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Regional Integration, Trade, and Latin America’s Place in the Global Economy

Especially in American academia, Latin America has been neglected over the past few decades. After many Latin American countries adopted neoliberal policies, politics, security and trade in the Western Hemisphere was of less importance and we saw a shift in attention towards fighting the war on terror in the Middle East. In this post (and potentially a short series), I would like to give some basic information about the position of Latin America relative to the world.

Let me know what you think about this kind of posts and if you would like to see more of them.

Regional Integration, Trade, and Latin America’s Place in the Global Economy

Starting in the 1980s, tariffs and trade barriers have been reduced by half and there has been more investment because of this liberalization. The goal of these developments is the promotion of exports. Theory suggests that liberalization promotes exports through:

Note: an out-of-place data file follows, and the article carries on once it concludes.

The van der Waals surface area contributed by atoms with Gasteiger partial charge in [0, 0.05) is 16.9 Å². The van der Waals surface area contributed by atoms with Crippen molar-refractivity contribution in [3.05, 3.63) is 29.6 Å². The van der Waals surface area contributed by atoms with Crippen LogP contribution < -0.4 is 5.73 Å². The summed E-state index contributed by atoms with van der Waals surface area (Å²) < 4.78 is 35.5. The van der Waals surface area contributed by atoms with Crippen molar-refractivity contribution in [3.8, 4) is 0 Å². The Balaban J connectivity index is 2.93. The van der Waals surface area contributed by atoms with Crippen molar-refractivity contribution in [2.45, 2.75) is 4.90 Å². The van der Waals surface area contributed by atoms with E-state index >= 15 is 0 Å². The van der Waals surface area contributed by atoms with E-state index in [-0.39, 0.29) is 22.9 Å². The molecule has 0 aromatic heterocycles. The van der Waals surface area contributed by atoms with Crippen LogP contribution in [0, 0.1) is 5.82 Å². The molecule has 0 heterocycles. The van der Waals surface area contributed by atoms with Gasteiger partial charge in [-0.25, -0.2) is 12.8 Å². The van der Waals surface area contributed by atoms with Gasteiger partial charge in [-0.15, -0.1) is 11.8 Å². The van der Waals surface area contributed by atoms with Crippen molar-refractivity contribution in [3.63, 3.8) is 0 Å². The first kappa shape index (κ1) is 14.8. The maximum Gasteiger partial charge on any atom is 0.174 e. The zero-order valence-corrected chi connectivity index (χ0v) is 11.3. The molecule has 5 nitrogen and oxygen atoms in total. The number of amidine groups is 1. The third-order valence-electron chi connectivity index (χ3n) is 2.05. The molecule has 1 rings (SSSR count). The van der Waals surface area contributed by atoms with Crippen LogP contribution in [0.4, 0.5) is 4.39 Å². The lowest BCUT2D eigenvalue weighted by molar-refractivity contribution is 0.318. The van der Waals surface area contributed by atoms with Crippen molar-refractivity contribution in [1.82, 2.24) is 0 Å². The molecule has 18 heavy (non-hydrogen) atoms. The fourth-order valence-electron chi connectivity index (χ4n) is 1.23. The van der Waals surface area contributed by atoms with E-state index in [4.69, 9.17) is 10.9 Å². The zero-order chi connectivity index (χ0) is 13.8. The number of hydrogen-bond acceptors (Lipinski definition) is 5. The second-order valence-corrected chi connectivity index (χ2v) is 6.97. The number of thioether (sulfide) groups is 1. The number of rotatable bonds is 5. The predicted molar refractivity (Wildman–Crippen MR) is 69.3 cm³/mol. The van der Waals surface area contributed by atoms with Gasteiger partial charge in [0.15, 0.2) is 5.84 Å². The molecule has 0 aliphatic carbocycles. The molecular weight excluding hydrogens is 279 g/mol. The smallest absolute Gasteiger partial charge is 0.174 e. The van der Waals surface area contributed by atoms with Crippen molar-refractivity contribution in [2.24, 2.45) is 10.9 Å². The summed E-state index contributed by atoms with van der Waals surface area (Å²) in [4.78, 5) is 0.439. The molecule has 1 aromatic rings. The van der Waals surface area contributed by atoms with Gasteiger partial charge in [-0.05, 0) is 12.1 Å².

Challenge-response mechanism of increased imports. Better quality and lower cost of infrastructure. Better quality and lower cost of imported inputs, which facilitates production chains. Moving of resources into areas of greater comparative advantage.

In reality, Latin America‟s export growth has been strongly propelled by commodity price rises. Also, the export success often happens in low value-added operations. However, there has also been some export diversification and movement up the value chain in “higher-tech” natural resource based exports.

Commodities exports have become more vital, but prices have gone down and the terms of trade are weakening. A possible solution is more regional integration. In the 1990s we saw a wave of regional integration through new organizations (NAFTA, Mercosur) and the revival of existing arrangements (LAIA). The objective was to intensify trade liberalization on a regional basis, providing a stepping stone to eventual more comprehensive extra-regional arrangements. However, economists ar...

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